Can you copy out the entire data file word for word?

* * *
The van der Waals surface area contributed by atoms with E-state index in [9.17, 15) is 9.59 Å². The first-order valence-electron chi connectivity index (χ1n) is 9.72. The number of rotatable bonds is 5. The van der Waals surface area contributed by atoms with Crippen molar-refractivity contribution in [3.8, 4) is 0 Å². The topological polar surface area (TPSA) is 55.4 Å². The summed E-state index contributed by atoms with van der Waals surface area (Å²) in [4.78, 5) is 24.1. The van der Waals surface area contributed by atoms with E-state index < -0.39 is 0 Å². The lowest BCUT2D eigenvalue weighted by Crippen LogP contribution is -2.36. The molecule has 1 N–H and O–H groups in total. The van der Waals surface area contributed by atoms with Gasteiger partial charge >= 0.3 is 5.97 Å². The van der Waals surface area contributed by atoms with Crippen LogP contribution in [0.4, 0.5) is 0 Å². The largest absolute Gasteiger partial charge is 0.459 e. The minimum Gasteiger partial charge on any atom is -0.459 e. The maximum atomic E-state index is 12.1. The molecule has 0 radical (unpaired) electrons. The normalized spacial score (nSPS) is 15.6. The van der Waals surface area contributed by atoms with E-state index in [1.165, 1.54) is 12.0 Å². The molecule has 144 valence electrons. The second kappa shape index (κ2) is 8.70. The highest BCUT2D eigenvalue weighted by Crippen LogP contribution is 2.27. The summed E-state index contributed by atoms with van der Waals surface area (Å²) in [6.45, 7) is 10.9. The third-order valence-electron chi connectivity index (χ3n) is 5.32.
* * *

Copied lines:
The van der Waals surface area contributed by atoms with E-state index in [9.17, 15) is 9.59 Å². The first-order valence-electron chi connectivity index (χ1n) is 9.72. The number of rotatable bonds is 5. The van der Waals surface area contributed by atoms with Crippen molar-refractivity contribution in [3.8, 4) is 0 Å². The topological polar surface area (TPSA) is 55.4 Å². The summed E-state index contributed by atoms with van der Waals surface area (Å²) in [4.78, 5) is 24.1. The van der Waals surface area contributed by atoms with E-state index < -0.39 is 0 Å². The lowest BCUT2D eigenvalue weighted by Crippen LogP contribution is -2.36. The molecule has 1 N–H and O–H groups in total. The van der Waals surface area contributed by atoms with Gasteiger partial charge >= 0.3 is 5.97 Å². The van der Waals surface area contributed by atoms with Crippen LogP contribution in [0.4, 0.5) is 0 Å². The largest absolute Gasteiger partial charge is 0.459 e. The minimum Gasteiger partial charge on any atom is -0.459 e. The maximum atomic E-state index is 12.1. The molecule has 0 radical (unpaired) electrons. The normalized spacial score (nSPS) is 15.6. The van der Waals surface area contributed by atoms with E-state index in [1.165, 1.54) is 12.0 Å². The molecule has 144 valence electrons. The second kappa shape index (κ2) is 8.70. The highest BCUT2D eigenvalue weighted by Crippen LogP contribution is 2.27. The summed E-state index contributed by atoms with van der Waals surface area (Å²) in [6.45, 7) is 10.9. The third-order valence-electron chi connectivity index (χ3n) is 5.32.